I woke up at 7:45 again and went for another run through this little town with amazing views – mountains in the distance and barren African landscape in the front. Then we went to an ostrich farm, where there were ostriches everywhere. Did you know you can stand on ostrich eggs. Picture 454They’re the same amount of food as 30 regular chicken eggs, and they taste just like them. We were walking through the ostrich farm and the guide says ‘This one is mating now, you can tell by his orange beak and feet.’ And that sucker just ran over to this female literally right in front of us and proceeded to jump on top of her and take care of business. It took maybe 20 seconds of sitting on top of her and grabbing her neck while we’re all frantically trying to snap pictures and laughing hysterically, and he then he ran away. One of the funnier moments of the weekend We got to sit on them if we wanted – I’m too big to ride it, you have to be under 155 lbs cause of how skinny their legs are, but my roommate Tom rode one. It was also hysterical, awkward, and definitely worth the trip. After we left the ostrich farm, I ended up driving a car to our next stop – Plattenburg Bay, about two hours away.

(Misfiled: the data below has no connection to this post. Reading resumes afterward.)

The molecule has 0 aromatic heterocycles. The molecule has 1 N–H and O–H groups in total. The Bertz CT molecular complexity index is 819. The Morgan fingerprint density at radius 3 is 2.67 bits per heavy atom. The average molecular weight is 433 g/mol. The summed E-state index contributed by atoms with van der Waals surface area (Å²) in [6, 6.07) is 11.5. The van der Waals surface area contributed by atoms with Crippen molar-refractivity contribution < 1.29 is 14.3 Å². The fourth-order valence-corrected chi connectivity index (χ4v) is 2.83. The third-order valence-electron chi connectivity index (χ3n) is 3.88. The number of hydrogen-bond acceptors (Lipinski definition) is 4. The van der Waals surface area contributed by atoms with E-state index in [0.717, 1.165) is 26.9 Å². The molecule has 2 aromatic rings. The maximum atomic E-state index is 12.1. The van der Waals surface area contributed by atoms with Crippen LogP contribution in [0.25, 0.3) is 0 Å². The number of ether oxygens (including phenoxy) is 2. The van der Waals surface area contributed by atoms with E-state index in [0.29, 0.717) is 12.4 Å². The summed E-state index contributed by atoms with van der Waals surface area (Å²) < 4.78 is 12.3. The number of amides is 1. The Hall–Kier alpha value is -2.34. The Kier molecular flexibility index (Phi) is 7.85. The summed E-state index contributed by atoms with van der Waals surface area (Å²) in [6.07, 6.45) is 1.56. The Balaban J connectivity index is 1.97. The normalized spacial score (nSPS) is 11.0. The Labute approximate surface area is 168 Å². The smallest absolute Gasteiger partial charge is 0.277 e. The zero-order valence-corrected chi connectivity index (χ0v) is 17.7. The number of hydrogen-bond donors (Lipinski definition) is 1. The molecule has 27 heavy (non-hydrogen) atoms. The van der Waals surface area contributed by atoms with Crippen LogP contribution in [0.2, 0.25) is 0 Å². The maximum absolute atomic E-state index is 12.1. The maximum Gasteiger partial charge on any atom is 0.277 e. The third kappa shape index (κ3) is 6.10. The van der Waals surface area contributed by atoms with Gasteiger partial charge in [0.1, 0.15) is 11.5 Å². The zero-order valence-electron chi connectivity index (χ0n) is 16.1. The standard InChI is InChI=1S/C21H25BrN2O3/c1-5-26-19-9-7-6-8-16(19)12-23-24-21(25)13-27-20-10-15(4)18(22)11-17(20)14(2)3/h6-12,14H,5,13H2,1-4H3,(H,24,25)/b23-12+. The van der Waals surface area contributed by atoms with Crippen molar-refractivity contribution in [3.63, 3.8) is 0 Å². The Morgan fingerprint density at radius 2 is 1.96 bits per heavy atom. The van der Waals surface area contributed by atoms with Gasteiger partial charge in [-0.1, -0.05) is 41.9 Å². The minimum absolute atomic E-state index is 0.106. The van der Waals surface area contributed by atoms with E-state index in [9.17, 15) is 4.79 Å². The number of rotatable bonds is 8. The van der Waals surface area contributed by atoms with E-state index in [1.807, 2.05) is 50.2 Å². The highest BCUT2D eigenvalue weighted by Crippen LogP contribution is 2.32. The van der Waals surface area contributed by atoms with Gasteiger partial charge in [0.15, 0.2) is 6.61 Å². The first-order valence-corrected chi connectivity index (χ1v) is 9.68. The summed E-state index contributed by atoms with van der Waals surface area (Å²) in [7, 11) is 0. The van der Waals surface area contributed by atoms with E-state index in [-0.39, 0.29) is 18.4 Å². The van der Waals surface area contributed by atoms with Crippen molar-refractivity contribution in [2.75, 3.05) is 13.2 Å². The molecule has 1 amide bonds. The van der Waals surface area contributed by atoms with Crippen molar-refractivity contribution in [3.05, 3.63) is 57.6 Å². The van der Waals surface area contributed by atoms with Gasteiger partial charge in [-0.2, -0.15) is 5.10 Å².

I took one of the automatics, and drove on the wrong side of the road through mountain passages and over 10 mile country straight-aways and over giant bridges looking over the Indian Ocean. Basically it was the coolest drive I’ve ever done, and I was driving a mid-90s BMW on the wrong side of the car on the wrong side of the road. We went out at this AMAZING seafood restaurant that had the best calamari I’ve ever had for $2.50$. Food here is dirt cheap, and we eat a lot of it. We all went to bed early that night because the next morning was…